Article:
(c) Statistical analyses

All statistical analyses were conducted using GenStat 14th edn (VSN International, Rothamstead, UK). Linear mixed models (LMMs) were used to assess: (i) the difference in speed of response to alarm calls between adults and fledglings, (ii) provisioning rate to fledglings, and (iii) proportion of time fledglings spent on the ground. Details on the model selection method using Akaike's Information Criterion for small datasets (AICc; [36]) are included in the electronic supplementary material. Here, we report the effect size and Wald statistic (χ²) for predictor variables included in the most parsimonious model of those we considered in each analysis.

Paired analyses were carried out on paired experimental data to investigate: (i) the effect of hunger on the amount of time that fledglings spent on the ground, and (ii) the effect of perceived predation risk on (a) the percentage of time fledglings spent on the ground; (b) the provisioning rate to terrestrially located fledglings; (c) the provisioning rate to arboreally located fledglings; and (d) the proportion of time that adults spent giving lead calls to terrestrially located fledglings.

Tests for normality were conducted on all data. If data were non-normally distributed they were transformed: proportional data were arcsine square-root transformed, and non-proportional data were log10 or square-root transformed to achieve normality. If transformation did not result in a normal distribution, non-parametric tests were performed. Data are deposited in the Dryad repository (http://dx.doi.org/10.5061/dryad.5t1b5).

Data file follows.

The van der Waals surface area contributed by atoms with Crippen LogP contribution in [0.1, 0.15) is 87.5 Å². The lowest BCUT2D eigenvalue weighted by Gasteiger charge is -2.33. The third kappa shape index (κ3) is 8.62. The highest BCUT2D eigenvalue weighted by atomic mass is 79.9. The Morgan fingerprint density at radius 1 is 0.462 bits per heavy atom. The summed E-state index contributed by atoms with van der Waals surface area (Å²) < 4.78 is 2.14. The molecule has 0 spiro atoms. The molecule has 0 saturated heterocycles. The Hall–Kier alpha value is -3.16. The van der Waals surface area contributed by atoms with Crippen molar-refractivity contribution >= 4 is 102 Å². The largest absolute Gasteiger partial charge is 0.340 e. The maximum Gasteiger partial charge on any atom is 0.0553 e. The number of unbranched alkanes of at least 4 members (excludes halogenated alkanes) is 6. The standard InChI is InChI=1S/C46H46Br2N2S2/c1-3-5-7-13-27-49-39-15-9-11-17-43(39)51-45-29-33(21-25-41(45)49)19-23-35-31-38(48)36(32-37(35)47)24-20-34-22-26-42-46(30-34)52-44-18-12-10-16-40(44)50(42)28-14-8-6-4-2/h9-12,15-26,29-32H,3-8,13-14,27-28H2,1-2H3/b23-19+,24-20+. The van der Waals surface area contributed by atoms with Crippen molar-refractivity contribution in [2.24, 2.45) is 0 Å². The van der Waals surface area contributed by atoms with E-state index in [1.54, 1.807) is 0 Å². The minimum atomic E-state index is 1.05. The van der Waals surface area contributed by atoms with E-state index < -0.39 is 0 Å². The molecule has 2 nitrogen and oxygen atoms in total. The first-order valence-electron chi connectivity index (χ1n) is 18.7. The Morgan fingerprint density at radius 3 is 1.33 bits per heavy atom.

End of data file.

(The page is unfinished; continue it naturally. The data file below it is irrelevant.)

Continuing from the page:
3. Results

(a) Fledgling response to alarm calls

The response of fledglings to the alarm calls of adult group members was initially poor, with a large difference between adult and fledgling response time (mean response times: fledglings 12.6 s (±1.3 s.e.), adults 3.7 s (±0.3 s.e.)). As fledglings aged, their response times to alarm calls increasingly converged on those of adults (see the electronic supplementary material, table S4a; LMM effect −0.013 ± 0.003, χ2 = 25.65; figure 1). The number of adults in the group also affected the alarm call response, with fledglings having a slower response in groups with more adults (see the electronic supplementary material, table S4a; LMM effect 0.167 ± 0.051, χ2 = 10.57). More than one model had ΔAICc < 5; using predictor weights fledgling age and group size were the most important predictors of fledgling response time (see the electronic supplementary material, table S7).